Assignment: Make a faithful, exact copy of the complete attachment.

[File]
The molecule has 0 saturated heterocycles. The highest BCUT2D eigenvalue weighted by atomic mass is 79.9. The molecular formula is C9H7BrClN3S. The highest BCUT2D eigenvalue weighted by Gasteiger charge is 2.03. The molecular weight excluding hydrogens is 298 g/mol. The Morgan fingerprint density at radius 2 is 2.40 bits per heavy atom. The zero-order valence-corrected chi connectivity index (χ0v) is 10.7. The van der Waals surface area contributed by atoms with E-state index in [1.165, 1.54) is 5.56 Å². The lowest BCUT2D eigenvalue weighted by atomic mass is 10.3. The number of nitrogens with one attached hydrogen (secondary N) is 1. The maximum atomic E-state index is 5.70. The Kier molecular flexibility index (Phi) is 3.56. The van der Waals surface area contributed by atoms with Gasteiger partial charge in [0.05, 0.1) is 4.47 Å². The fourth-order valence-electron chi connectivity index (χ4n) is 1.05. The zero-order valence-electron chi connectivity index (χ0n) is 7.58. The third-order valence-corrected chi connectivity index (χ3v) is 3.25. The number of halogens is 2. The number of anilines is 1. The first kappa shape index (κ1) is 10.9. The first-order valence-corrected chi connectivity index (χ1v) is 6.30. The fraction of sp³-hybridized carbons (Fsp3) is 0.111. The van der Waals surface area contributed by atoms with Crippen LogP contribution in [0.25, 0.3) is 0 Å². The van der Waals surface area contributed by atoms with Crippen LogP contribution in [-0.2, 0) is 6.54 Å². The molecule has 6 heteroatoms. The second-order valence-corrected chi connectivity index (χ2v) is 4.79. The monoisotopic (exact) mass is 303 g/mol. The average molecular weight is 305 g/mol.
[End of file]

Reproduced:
The molecule has 0 saturated heterocycles. The highest BCUT2D eigenvalue weighted by atomic mass is 79.9. The molecular formula is C9H7BrClN3S. The highest BCUT2D eigenvalue weighted by Gasteiger charge is 2.03. The molecular weight excluding hydrogens is 298 g/mol. The Morgan fingerprint density at radius 2 is 2.40 bits per heavy atom. The zero-order valence-corrected chi connectivity index (χ0v) is 10.7. The van der Waals surface area contributed by atoms with E-state index in [1.165, 1.54) is 5.56 Å². The lowest BCUT2D eigenvalue weighted by atomic mass is 10.3. The number of nitrogens with one attached hydrogen (secondary N) is 1. The maximum atomic E-state index is 5.70. The Kier molecular flexibility index (Phi) is 3.56. The van der Waals surface area contributed by atoms with Gasteiger partial charge in [0.05, 0.1) is 4.47 Å². The fourth-order valence-electron chi connectivity index (χ4n) is 1.05. The zero-order valence-electron chi connectivity index (χ0n) is 7.58. The third-order valence-corrected chi connectivity index (χ3v) is 3.25. The number of halogens is 2. The number of anilines is 1. The first kappa shape index (κ1) is 10.9. The first-order valence-corrected chi connectivity index (χ1v) is 6.30. The fraction of sp³-hybridized carbons (Fsp3) is 0.111. The van der Waals surface area contributed by atoms with Crippen LogP contribution in [0.25, 0.3) is 0 Å². The van der Waals surface area contributed by atoms with Crippen LogP contribution in [-0.2, 0) is 6.54 Å². The molecule has 6 heteroatoms. The second-order valence-corrected chi connectivity index (χ2v) is 4.79. The monoisotopic (exact) mass is 303 g/mol. The average molecular weight is 305 g/mol.